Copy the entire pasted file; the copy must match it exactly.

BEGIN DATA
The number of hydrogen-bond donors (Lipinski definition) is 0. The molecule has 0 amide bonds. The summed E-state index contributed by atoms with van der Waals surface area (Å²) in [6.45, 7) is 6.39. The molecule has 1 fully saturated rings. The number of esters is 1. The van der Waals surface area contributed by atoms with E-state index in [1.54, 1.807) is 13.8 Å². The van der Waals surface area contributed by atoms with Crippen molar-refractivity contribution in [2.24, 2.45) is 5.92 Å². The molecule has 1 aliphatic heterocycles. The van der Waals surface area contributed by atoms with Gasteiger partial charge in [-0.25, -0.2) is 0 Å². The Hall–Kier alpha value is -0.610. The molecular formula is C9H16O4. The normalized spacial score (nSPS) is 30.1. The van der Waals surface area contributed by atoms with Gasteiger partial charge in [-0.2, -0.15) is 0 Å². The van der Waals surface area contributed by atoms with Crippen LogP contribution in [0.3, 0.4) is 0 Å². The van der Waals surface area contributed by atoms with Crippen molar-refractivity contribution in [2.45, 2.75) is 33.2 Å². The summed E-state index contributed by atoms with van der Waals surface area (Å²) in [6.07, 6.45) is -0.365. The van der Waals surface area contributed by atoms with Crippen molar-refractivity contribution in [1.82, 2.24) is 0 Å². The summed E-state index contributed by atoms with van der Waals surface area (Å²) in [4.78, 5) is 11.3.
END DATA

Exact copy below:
The number of hydrogen-bond donors (Lipinski definition) is 0. The molecule has 0 amide bonds. The summed E-state index contributed by atoms with van der Waals surface area (Å²) in [6.45, 7) is 6.39. The molecule has 1 fully saturated rings. The number of esters is 1. The van der Waals surface area contributed by atoms with E-state index in [1.54, 1.807) is 13.8 Å². The van der Waals surface area contributed by atoms with Crippen molar-refractivity contribution in [2.24, 2.45) is 5.92 Å². The molecule has 1 aliphatic heterocycles. The van der Waals surface area contributed by atoms with Gasteiger partial charge in [-0.25, -0.2) is 0 Å². The Hall–Kier alpha value is -0.610. The molecular formula is C9H16O4. The normalized spacial score (nSPS) is 30.1. The van der Waals surface area contributed by atoms with Gasteiger partial charge in [-0.2, -0.15) is 0 Å². The van der Waals surface area contributed by atoms with Crippen LogP contribution in [0.3, 0.4) is 0 Å². The van der Waals surface area contributed by atoms with Crippen molar-refractivity contribution in [2.45, 2.75) is 33.2 Å². The summed E-state index contributed by atoms with van der Waals surface area (Å²) in [6.07, 6.45) is -0.365. The van der Waals surface area contributed by atoms with Crippen molar-refractivity contribution in [1.82, 2.24) is 0 Å². The summed E-state index contributed by atoms with van der Waals surface area (Å²) in [4.78, 5) is 11.3.